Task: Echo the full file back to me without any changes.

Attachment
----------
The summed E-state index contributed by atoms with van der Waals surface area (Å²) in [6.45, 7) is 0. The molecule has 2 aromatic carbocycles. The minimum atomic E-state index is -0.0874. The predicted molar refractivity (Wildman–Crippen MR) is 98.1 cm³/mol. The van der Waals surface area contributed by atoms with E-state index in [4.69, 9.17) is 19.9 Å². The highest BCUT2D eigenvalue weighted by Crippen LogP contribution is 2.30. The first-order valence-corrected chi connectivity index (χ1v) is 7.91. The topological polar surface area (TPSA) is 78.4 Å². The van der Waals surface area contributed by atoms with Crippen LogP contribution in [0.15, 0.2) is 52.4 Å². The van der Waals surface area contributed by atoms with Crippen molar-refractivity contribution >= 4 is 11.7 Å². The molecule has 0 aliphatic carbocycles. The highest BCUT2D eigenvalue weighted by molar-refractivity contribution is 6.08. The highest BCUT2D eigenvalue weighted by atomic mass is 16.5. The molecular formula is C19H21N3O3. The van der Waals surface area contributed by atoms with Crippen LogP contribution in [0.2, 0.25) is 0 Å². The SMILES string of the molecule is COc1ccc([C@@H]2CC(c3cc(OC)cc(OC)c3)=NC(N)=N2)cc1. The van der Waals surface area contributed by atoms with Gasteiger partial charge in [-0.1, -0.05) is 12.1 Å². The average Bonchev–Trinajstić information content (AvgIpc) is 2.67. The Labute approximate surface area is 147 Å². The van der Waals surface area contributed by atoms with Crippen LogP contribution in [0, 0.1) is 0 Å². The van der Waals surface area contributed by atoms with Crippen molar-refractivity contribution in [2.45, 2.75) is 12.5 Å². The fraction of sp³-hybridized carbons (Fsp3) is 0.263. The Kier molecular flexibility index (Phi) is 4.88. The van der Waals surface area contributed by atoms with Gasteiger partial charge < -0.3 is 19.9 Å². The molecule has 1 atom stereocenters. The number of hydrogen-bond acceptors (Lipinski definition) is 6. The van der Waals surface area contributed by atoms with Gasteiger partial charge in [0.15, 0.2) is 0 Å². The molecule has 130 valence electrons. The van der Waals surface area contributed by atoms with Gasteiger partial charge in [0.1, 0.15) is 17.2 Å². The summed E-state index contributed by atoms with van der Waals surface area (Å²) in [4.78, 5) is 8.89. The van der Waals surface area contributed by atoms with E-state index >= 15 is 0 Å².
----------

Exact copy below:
The summed E-state index contributed by atoms with van der Waals surface area (Å²) in [6.45, 7) is 0. The molecule has 2 aromatic carbocycles. The minimum atomic E-state index is -0.0874. The predicted molar refractivity (Wildman–Crippen MR) is 98.1 cm³/mol. The van der Waals surface area contributed by atoms with E-state index in [4.69, 9.17) is 19.9 Å². The highest BCUT2D eigenvalue weighted by Crippen LogP contribution is 2.30. The first-order valence-corrected chi connectivity index (χ1v) is 7.91. The topological polar surface area (TPSA) is 78.4 Å². The van der Waals surface area contributed by atoms with Crippen LogP contribution in [0.15, 0.2) is 52.4 Å². The van der Waals surface area contributed by atoms with Crippen molar-refractivity contribution >= 4 is 11.7 Å². The molecule has 0 aliphatic carbocycles. The highest BCUT2D eigenvalue weighted by molar-refractivity contribution is 6.08. The highest BCUT2D eigenvalue weighted by atomic mass is 16.5. The molecular formula is C19H21N3O3. The van der Waals surface area contributed by atoms with Crippen LogP contribution in [0.2, 0.25) is 0 Å². The SMILES string of the molecule is COc1ccc([C@@H]2CC(c3cc(OC)cc(OC)c3)=NC(N)=N2)cc1. The van der Waals surface area contributed by atoms with Gasteiger partial charge in [-0.1, -0.05) is 12.1 Å². The average Bonchev–Trinajstić information content (AvgIpc) is 2.67. The Labute approximate surface area is 147 Å². The van der Waals surface area contributed by atoms with Crippen LogP contribution in [0, 0.1) is 0 Å². The van der Waals surface area contributed by atoms with Crippen molar-refractivity contribution in [2.45, 2.75) is 12.5 Å². The fraction of sp³-hybridized carbons (Fsp3) is 0.263. The Kier molecular flexibility index (Phi) is 4.88. The van der Waals surface area contributed by atoms with Gasteiger partial charge < -0.3 is 19.9 Å². The molecule has 1 atom stereocenters. The number of hydrogen-bond acceptors (Lipinski definition) is 6. The van der Waals surface area contributed by atoms with Gasteiger partial charge in [0.15, 0.2) is 0 Å². The molecule has 130 valence electrons. The van der Waals surface area contributed by atoms with Gasteiger partial charge in [0.1, 0.15) is 17.2 Å². The summed E-state index contributed by atoms with van der Waals surface area (Å²) in [4.78, 5) is 8.89. The van der Waals surface area contributed by atoms with E-state index >= 15 is 0 Å².